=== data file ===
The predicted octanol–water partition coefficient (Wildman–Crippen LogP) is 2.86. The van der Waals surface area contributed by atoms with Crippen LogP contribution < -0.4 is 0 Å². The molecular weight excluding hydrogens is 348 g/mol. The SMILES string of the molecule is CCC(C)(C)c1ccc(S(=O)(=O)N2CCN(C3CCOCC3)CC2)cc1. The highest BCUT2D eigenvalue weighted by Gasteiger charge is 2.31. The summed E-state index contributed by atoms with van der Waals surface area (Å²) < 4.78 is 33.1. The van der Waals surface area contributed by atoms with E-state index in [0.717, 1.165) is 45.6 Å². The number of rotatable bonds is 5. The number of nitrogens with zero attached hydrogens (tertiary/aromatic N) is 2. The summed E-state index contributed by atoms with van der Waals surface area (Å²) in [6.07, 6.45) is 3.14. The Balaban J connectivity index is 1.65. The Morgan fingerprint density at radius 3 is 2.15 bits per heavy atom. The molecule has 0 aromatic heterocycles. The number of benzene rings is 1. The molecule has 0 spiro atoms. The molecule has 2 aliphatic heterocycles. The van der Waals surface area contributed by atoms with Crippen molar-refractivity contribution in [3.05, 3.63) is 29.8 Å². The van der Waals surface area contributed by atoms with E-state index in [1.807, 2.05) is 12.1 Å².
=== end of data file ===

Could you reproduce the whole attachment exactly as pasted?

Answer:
The predicted octanol–water partition coefficient (Wildman–Crippen LogP) is 2.86. The van der Waals surface area contributed by atoms with Crippen LogP contribution < -0.4 is 0 Å². The molecular weight excluding hydrogens is 348 g/mol. The SMILES string of the molecule is CCC(C)(C)c1ccc(S(=O)(=O)N2CCN(C3CCOCC3)CC2)cc1. The highest BCUT2D eigenvalue weighted by Gasteiger charge is 2.31. The summed E-state index contributed by atoms with van der Waals surface area (Å²) < 4.78 is 33.1. The van der Waals surface area contributed by atoms with E-state index in [0.717, 1.165) is 45.6 Å². The number of rotatable bonds is 5. The number of nitrogens with zero attached hydrogens (tertiary/aromatic N) is 2. The summed E-state index contributed by atoms with van der Waals surface area (Å²) in [6.07, 6.45) is 3.14. The Balaban J connectivity index is 1.65. The Morgan fingerprint density at radius 3 is 2.15 bits per heavy atom. The molecule has 0 aromatic heterocycles. The number of benzene rings is 1. The molecule has 0 spiro atoms. The molecule has 2 aliphatic heterocycles. The van der Waals surface area contributed by atoms with Crippen molar-refractivity contribution in [3.05, 3.63) is 29.8 Å². The van der Waals surface area contributed by atoms with E-state index in [1.807, 2.05) is 12.1 Å².